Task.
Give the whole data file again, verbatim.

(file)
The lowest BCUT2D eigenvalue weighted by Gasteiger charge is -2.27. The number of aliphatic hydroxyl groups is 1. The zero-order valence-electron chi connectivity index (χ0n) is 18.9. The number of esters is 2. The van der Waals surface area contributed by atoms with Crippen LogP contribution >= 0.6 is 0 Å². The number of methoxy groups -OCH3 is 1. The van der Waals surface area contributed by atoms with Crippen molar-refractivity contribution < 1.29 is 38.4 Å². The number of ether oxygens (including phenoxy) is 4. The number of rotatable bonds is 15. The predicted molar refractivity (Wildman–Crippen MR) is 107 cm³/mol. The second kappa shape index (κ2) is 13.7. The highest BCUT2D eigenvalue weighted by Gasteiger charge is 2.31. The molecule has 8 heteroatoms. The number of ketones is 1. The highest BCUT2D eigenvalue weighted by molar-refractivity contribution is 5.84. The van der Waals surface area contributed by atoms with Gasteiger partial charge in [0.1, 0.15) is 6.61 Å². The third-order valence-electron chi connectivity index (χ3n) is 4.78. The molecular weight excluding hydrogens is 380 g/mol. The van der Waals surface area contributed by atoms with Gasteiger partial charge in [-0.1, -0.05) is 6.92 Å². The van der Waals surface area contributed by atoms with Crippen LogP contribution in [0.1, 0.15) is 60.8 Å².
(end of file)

The lowest BCUT2D eigenvalue weighted by Gasteiger charge is -2.27. The number of aliphatic hydroxyl groups is 1. The zero-order valence-electron chi connectivity index (χ0n) is 18.9. The number of esters is 2. The van der Waals surface area contributed by atoms with Crippen LogP contribution >= 0.6 is 0 Å². The number of methoxy groups -OCH3 is 1. The van der Waals surface area contributed by atoms with Crippen molar-refractivity contribution < 1.29 is 38.4 Å². The number of ether oxygens (including phenoxy) is 4. The number of rotatable bonds is 15. The predicted molar refractivity (Wildman–Crippen MR) is 107 cm³/mol. The second kappa shape index (κ2) is 13.7. The highest BCUT2D eigenvalue weighted by Gasteiger charge is 2.31. The molecule has 8 heteroatoms. The number of ketones is 1. The highest BCUT2D eigenvalue weighted by molar-refractivity contribution is 5.84. The van der Waals surface area contributed by atoms with Gasteiger partial charge in [0.1, 0.15) is 6.61 Å². The third-order valence-electron chi connectivity index (χ3n) is 4.78. The molecular weight excluding hydrogens is 380 g/mol. The van der Waals surface area contributed by atoms with Gasteiger partial charge in [-0.1, -0.05) is 6.92 Å². The van der Waals surface area contributed by atoms with Crippen LogP contribution in [0.1, 0.15) is 60.8 Å².